A surety bond cannot be cashed. A common misconception is that surety bonds function similarly to an investment-type bond or savings bonds. These products are very different.
This blog post was originally inspired by an Arvo post and a Quora post.
Investment Bonds – They Can Be Cashed
An investment bond is similar to an IOU. If you need to raise money to fund new projects, or if you need to maintain ongoing operations or refinance debt, you might want to invest in a bond. We love what CNN Money says about investment bonds:
Essentially, a bond is a fancy IOU. Companies and governments issue bonds to fund their day-to-day operations or to finance specific projects. When you buy a bond, you are loaning your money to the issuer – be it General Electric or Uncle Sam – for a certain period of time.
In return, you get interest on the loan, and you get the entire loan amount paid back either on a specific date (known as the bond’s maturity date) or at a future date of the issuer’s choice.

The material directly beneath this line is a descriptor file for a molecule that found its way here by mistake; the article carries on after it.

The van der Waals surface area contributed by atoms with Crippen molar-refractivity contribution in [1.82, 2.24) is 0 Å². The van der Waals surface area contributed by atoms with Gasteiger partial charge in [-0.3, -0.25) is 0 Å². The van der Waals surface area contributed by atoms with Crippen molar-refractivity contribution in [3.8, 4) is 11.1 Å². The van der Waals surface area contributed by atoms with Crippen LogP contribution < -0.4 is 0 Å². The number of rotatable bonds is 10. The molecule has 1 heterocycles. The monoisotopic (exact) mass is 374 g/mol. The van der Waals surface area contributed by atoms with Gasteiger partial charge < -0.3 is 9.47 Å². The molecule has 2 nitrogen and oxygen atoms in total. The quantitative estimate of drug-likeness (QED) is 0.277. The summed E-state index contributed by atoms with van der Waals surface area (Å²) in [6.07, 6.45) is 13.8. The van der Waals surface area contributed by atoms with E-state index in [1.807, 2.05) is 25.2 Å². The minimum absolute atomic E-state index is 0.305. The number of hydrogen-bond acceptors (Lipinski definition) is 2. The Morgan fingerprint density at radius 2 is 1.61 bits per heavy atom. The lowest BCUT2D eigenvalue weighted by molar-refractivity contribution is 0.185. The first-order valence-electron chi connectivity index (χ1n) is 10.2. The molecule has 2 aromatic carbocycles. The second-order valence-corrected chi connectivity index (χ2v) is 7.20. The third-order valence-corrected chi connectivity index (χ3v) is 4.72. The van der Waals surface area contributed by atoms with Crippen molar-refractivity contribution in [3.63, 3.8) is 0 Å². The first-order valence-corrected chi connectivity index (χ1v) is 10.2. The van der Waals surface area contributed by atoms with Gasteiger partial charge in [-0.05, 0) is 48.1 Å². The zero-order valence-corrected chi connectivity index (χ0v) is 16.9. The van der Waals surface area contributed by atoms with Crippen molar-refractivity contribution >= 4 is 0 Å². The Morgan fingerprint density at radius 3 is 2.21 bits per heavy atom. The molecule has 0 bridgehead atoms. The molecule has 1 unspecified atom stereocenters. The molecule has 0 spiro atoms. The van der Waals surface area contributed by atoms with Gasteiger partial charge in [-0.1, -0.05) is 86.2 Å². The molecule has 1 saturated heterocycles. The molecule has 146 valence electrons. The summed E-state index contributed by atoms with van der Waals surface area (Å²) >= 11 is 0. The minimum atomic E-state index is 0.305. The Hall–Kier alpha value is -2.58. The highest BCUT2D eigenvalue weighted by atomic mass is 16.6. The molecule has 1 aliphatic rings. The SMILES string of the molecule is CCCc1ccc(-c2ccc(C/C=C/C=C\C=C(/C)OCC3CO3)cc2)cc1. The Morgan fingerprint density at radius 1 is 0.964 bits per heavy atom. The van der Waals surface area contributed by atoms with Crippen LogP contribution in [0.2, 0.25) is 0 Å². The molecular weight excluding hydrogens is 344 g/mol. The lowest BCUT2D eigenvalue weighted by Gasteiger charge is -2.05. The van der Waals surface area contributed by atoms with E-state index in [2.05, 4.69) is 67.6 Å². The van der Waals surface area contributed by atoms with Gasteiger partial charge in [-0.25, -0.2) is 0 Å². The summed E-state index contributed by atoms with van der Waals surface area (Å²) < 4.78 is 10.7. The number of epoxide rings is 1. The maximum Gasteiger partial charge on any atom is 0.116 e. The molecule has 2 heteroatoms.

There are various investment-type bonds which you can read about here.
Summary: Investment bonds are debt instruments that can be cashed.
Surety Bonds – Cannot Be Cashed*
A surety bond is not an investment. Well, it can be considered an investment because you usually need to get a surety bond when you are starting a business, becoming licensed as a professional, or trying to perform some other sort of action such as construction or taking action in a court of law.
A surety bond is kind of like insurance for other people paid by you. If you perform your duties ethically and honestly, or if you promise to do whatever the bond contact says, the bond won’t need to be used.
But, if you fail to fulfill your duties, someone can make a claim against your bond kind of like someone could make a claim against your car insurance if you hit them. If the claim against your bond is determined to be valid, you are responsible for compensating and paying that claim.
Summary: Surety bonds cannot be cashed.* In fact, if a valid claim is made against your bond, you might actually owe money.
You can learn more about how surety bonds work here.
*The only exception to this is a cash bond. Generally, you see these used in the situation of bail.
Once a judge sets a bond amount for a defendant to be released on bail, the defendant has the option to either pay the entire amount upfront (cash bond) or contact a bail bondsman to put the money up (surety bond or bail bond). In this case of a cash bond, the cash can sometimes be refunded at the close of the case.
You can learn more about bail and bail bonds here.